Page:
What’s wrong with natural deodorants? You may be surprised to find aluminium.

Well, the real answer may be that many people find that natural deodorants just don’t work as well. But that isn’t what I was going to talk about in this post. Instead, I wanted to talk about what is in what many consider to be the most natural of all the natural deodorants – the crystal rock deodorant.

Now, some people switch to natural deodorants because they want to avoid aluminium. Aluminium is present in many conventional anti-perspirants, although it isn’t typically found in conventional deodorants. An increased amount of aluminium is found in the brains of many Alzheimer’s patients. Aluminium is a neurotoxin at high doses. However, aluminium in anti-perspirants has not been shown to cause Alzheimer’s, and the absorption of aluminium from anti-perspirants may be low although it does occur. While some animal studies have shown that high doses of the same aluminium salts used in anti-perspirants have detrimental impacts, The Alzheimer’s Society concludes that the evidence does not demonstrate a causal relationship between aluminium and Alzheimer’s.

So, even though the science does not confirm a link to Alzheimer’s, some people prefer products without aluminium. So they switch to natural deodorants. Other people want to avoid other ingredients commonly found in conventional anti-perspirants and deodorants, such as parabens, phthalates, and more. So they switch to natural deodorants. And some people just want to avoid the disposable plastic that comes with most conventional anti-perspirants and deodorants. So they switch to natural deodorants with less packaging.

All of those are valid reasons. But, if you are switching to a “natural” deodorant to avoid aluminium, then the natural deodorant better not have aluminium, right?

The thing is – those crystal deodorants contain aluminium.  Just check out the ingredients here, including the original Rock with ammonium alum. Ammonium alum is ammonium aluminium sulfate. Potassium alum, or hydrated aluminium potassium sulfate, may also be used. Now, it is true that the aluminium compounds are different in the rock crystal deodorants than in most conventional deodorants, and may be absorbed differently, but they still contain aluminium. And it is aluminium which is considered a neurotoxin that penetrates the blood-brain barrier. It is a bit misleading for The Original Crystal Rock to suggest that it is only aluminium chlorohydrate that is a neurotoxin.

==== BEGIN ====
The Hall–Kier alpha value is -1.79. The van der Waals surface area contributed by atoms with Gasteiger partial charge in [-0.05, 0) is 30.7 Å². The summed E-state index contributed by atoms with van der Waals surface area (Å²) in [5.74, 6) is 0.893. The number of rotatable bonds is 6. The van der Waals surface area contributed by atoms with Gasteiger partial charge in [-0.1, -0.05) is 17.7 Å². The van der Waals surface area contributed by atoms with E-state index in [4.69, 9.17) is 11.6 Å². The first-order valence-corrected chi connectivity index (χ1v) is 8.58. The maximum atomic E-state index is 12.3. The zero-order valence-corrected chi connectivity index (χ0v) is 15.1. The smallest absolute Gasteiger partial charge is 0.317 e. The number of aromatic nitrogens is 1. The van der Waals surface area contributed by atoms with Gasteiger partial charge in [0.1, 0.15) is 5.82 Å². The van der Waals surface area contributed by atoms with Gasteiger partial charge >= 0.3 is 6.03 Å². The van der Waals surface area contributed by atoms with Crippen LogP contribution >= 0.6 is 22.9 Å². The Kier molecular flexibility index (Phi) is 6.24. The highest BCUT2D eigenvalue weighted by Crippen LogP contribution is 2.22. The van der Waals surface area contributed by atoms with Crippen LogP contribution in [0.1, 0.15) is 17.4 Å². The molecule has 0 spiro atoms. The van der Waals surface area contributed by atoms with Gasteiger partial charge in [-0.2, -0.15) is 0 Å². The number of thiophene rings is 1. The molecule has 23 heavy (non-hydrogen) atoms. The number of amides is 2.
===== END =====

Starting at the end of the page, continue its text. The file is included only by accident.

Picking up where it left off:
In any event, it just seems to me that if you want to avoid aluminium, then you shouldn’t use the crystal deodorants. And keep in mind that those cystal rocks aren’t just mined naturally. They are as close to the aluminium compounds mined as sodium laureth sulfate is to coconuts. In other words, not much.

In any event, I find baking powder is the easiest and cheapest. Just put some in a small dish – I use a dish that used to have some fancy dusting powder and a pouf to put on the baking soda. It works wonders. Some people like a lit bit more to their deodorant, so you can make  your own. The best recipe is 1/4 cup baking soda, 1/4 cup corn startch and 1/4 cup coconut oil. Heat over low heat, until the coconut oil melts and the ingredients are combined. Pour liquid into container of your choice (re-use an old stick deodorant container). Let it cool. You can add some essential oil to the mixture if you want some more scent. Enviromom posts about her efforts with a slightly different recipe that doesn’t involve cooking.

If you don’t believe me and want a product, try Weleda. I like Weleda Citrus Deodorant. Now, the ingredients include the dreaded “fragrance” but the fragrance is from natural essential oils. And all those potentially yucky sounding chemicals – limonene, linalool, geraniol, citral, and farnesol – are the componds that make essential oils smell. Linalool is the top note in lavender essential oil. The information is included because the European Union’s rule requiring identification of certain potential allergens. And essential oils contain compounds which can cause allergic reactions in some people.

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